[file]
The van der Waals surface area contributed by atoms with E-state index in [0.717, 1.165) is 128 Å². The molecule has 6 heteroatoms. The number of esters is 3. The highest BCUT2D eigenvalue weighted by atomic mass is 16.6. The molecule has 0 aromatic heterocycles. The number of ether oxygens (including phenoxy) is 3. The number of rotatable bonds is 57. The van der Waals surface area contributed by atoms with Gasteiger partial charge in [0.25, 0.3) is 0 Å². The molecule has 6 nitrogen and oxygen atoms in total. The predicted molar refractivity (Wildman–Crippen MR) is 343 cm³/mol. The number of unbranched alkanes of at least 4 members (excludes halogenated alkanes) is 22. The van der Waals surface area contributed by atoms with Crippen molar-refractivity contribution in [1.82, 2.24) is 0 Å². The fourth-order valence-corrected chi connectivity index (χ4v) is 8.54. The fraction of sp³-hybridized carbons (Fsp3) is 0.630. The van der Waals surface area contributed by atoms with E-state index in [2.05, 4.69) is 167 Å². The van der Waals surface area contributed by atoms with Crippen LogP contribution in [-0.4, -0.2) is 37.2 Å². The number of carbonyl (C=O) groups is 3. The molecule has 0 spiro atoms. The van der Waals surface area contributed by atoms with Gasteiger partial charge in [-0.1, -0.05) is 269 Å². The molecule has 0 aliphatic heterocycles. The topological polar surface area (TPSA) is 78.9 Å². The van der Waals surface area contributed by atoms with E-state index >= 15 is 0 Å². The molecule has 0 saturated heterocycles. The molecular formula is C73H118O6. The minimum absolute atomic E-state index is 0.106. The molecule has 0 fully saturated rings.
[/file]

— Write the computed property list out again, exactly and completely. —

The van der Waals surface area contributed by atoms with E-state index in [0.717, 1.165) is 128 Å². The molecule has 6 heteroatoms. The number of esters is 3. The highest BCUT2D eigenvalue weighted by atomic mass is 16.6. The molecule has 0 aromatic heterocycles. The number of ether oxygens (including phenoxy) is 3. The number of rotatable bonds is 57. The van der Waals surface area contributed by atoms with Gasteiger partial charge in [0.25, 0.3) is 0 Å². The molecule has 6 nitrogen and oxygen atoms in total. The predicted molar refractivity (Wildman–Crippen MR) is 343 cm³/mol. The number of unbranched alkanes of at least 4 members (excludes halogenated alkanes) is 22. The van der Waals surface area contributed by atoms with Crippen molar-refractivity contribution in [1.82, 2.24) is 0 Å². The fourth-order valence-corrected chi connectivity index (χ4v) is 8.54. The fraction of sp³-hybridized carbons (Fsp3) is 0.630. The van der Waals surface area contributed by atoms with E-state index in [2.05, 4.69) is 167 Å². The van der Waals surface area contributed by atoms with Crippen LogP contribution in [-0.4, -0.2) is 37.2 Å². The number of carbonyl (C=O) groups is 3. The molecule has 0 spiro atoms. The van der Waals surface area contributed by atoms with Gasteiger partial charge in [-0.1, -0.05) is 269 Å². The molecule has 0 aliphatic heterocycles. The topological polar surface area (TPSA) is 78.9 Å². The van der Waals surface area contributed by atoms with E-state index >= 15 is 0 Å². The molecule has 0 saturated heterocycles. The molecular formula is C73H118O6. The minimum absolute atomic E-state index is 0.106. The molecule has 0 fully saturated rings.